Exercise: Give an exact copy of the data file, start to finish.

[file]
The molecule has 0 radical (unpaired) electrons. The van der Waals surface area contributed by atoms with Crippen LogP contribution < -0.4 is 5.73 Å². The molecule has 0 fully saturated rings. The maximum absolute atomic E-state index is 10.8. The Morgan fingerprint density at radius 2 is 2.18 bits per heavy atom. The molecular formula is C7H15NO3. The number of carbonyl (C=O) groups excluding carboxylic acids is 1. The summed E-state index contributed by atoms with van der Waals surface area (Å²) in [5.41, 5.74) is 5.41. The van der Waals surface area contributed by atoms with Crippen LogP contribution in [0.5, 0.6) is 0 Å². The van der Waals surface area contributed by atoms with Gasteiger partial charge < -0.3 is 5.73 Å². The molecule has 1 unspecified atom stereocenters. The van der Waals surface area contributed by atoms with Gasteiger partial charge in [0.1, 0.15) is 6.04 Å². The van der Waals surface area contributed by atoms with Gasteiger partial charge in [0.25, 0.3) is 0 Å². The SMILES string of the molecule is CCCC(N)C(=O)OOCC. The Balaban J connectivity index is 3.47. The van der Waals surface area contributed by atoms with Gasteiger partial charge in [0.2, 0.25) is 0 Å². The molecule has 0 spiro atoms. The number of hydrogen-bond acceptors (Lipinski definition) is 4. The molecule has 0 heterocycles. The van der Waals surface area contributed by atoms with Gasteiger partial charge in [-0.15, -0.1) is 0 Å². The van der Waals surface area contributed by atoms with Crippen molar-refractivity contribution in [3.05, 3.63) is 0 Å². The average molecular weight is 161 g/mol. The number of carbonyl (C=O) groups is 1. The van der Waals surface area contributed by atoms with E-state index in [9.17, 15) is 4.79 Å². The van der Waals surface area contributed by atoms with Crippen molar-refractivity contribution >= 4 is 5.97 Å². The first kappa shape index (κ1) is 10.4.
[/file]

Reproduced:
The molecule has 0 radical (unpaired) electrons. The van der Waals surface area contributed by atoms with Crippen LogP contribution < -0.4 is 5.73 Å². The molecule has 0 fully saturated rings. The maximum absolute atomic E-state index is 10.8. The Morgan fingerprint density at radius 2 is 2.18 bits per heavy atom. The molecular formula is C7H15NO3. The number of carbonyl (C=O) groups excluding carboxylic acids is 1. The summed E-state index contributed by atoms with van der Waals surface area (Å²) in [5.41, 5.74) is 5.41. The van der Waals surface area contributed by atoms with Crippen LogP contribution in [0.5, 0.6) is 0 Å². The van der Waals surface area contributed by atoms with Gasteiger partial charge < -0.3 is 5.73 Å². The molecule has 1 unspecified atom stereocenters. The van der Waals surface area contributed by atoms with Gasteiger partial charge in [0.1, 0.15) is 6.04 Å². The van der Waals surface area contributed by atoms with Gasteiger partial charge in [0.25, 0.3) is 0 Å². The SMILES string of the molecule is CCCC(N)C(=O)OOCC. The Balaban J connectivity index is 3.47. The van der Waals surface area contributed by atoms with Gasteiger partial charge in [0.2, 0.25) is 0 Å². The molecule has 0 spiro atoms. The number of hydrogen-bond acceptors (Lipinski definition) is 4. The molecule has 0 heterocycles. The van der Waals surface area contributed by atoms with Gasteiger partial charge in [-0.15, -0.1) is 0 Å². The van der Waals surface area contributed by atoms with Crippen molar-refractivity contribution in [3.05, 3.63) is 0 Å². The average molecular weight is 161 g/mol. The number of carbonyl (C=O) groups is 1. The van der Waals surface area contributed by atoms with E-state index in [9.17, 15) is 4.79 Å². The van der Waals surface area contributed by atoms with Crippen molar-refractivity contribution >= 4 is 5.97 Å². The first kappa shape index (κ1) is 10.4.